The summer crowds have finally dispersed from Cinque Terre. That’s right, it’s mid-autumn—inching toward December—and they’re just now gone. You can finally find a seat on the train, walk through the little towns without getting elbowed, and enjoy unobstructed views along the trail. Add ideal hiking weather—temperatures in the low 60s ensure you won’t be a sweaty mess at the end of the path—and it sounds like the perfect time to check out the Italian coastline that everyone dreams of visiting.
Cinque Terre is a picture-perfect section of the Italian Riviera in Northwest Italy. Brightly colored houses cling to the steep hillside on the dramatic coast. “The Five Lands” include Riomaggiore, Manarola, Corniglia, Vernazza, and Monterosso al Mare, from east to west. Fortified walls protected the little fishing villages and their castles from pirates and, later, the Turks in the Middle Ages. Flooding and mudslides are now the biggest threats.
After buying the Cinque Terre Card in La Spezia, board the Genova-bound train. Since the Sentiero Azzurro (Azure Trail) is still closed between the first three towns—due to torrential rains in 2011—Corniglia is your first stop. The train station is, at least. To reach the village, you have to climb the Lardarina: 33 flights that include nearly 400 brick steps. Corniglia is the only one of the Cinque Terre villages without access to the sea. It sits high above the water, surrounded by terraced vineyards. When you arrive, make a miele di Corniglia (gelato with honey) your reward for the climb.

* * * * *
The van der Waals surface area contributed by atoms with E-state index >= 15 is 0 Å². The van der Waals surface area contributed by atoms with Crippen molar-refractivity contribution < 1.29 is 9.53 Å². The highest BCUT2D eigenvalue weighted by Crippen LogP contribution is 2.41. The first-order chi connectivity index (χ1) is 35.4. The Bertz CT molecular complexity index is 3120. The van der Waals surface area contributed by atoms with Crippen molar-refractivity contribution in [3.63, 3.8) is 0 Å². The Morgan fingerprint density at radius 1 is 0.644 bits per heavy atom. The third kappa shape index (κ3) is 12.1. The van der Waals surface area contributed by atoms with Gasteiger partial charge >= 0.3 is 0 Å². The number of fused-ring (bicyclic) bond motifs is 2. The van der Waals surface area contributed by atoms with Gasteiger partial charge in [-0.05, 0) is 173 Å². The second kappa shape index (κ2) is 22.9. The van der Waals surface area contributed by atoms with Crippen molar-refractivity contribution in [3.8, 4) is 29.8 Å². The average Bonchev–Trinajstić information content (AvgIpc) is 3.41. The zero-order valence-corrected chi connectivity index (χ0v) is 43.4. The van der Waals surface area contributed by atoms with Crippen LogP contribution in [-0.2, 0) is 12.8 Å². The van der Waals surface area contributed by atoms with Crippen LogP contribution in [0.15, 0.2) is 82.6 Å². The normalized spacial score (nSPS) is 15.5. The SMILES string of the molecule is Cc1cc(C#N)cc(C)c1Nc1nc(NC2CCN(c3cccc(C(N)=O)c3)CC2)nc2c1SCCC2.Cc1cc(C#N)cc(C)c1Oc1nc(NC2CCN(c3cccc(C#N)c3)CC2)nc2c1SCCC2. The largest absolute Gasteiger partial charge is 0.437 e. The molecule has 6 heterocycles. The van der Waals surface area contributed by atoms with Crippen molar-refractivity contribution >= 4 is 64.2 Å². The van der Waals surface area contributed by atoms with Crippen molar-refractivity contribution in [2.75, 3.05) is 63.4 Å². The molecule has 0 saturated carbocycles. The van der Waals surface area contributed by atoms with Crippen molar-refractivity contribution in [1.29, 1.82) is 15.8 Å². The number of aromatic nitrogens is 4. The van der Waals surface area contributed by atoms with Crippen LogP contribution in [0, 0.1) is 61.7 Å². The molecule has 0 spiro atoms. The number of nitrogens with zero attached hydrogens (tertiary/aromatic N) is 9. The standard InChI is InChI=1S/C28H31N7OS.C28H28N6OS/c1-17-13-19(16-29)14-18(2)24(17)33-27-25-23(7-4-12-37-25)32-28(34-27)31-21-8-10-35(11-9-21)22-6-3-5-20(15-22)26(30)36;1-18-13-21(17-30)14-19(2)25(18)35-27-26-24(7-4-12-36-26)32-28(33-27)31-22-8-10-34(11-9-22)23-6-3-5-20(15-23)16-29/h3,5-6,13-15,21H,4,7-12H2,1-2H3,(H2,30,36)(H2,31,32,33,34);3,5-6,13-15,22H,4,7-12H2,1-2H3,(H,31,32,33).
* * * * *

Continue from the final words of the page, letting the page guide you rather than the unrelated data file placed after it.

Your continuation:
From Corniglia, follow the Sentiero Azzurro west toward Vernazza. This section of the trail, which many consider the most beautiful, passes by olive groves, grape vines, cacti, and rosemary. The rocky hillside is on your right, while the endless azure sea is to your left. You round corners to see the other villages and little beaches in the distance. Waves crash below you. While a sea breeze keeps you cool.
The view from the entire trail is gorgeous, but nothing prepares you for your first glimpse of Vernazza. Peach- and canary-colored houses jut into the water. Doria Castle stands at the entrance of the harbor. The Church of Santa Margherita d’Antiochia’s octagonal bell tower overlooks Piazza Marconi and the little fishing boats bobbing in the water. After snapping way too many photos, you practically skip down the rest of the steps and onto Via Roma, the main street.
In Vernazza, you visit the stone Chapel of Santa Marta, relax on the little beach, and walk along the pier that protects the village from the strong sea. When you’re ready for a break—and a glass of chilled Sciacchetrà wine—climb the steps to Belforte for warm focaccia, garlicly mussels, trofie al pesto pasta, and a view of the Ligurian coast. You finally understand—truly understand—the Italian phrase “la dolce vita” on the Cinque Terre.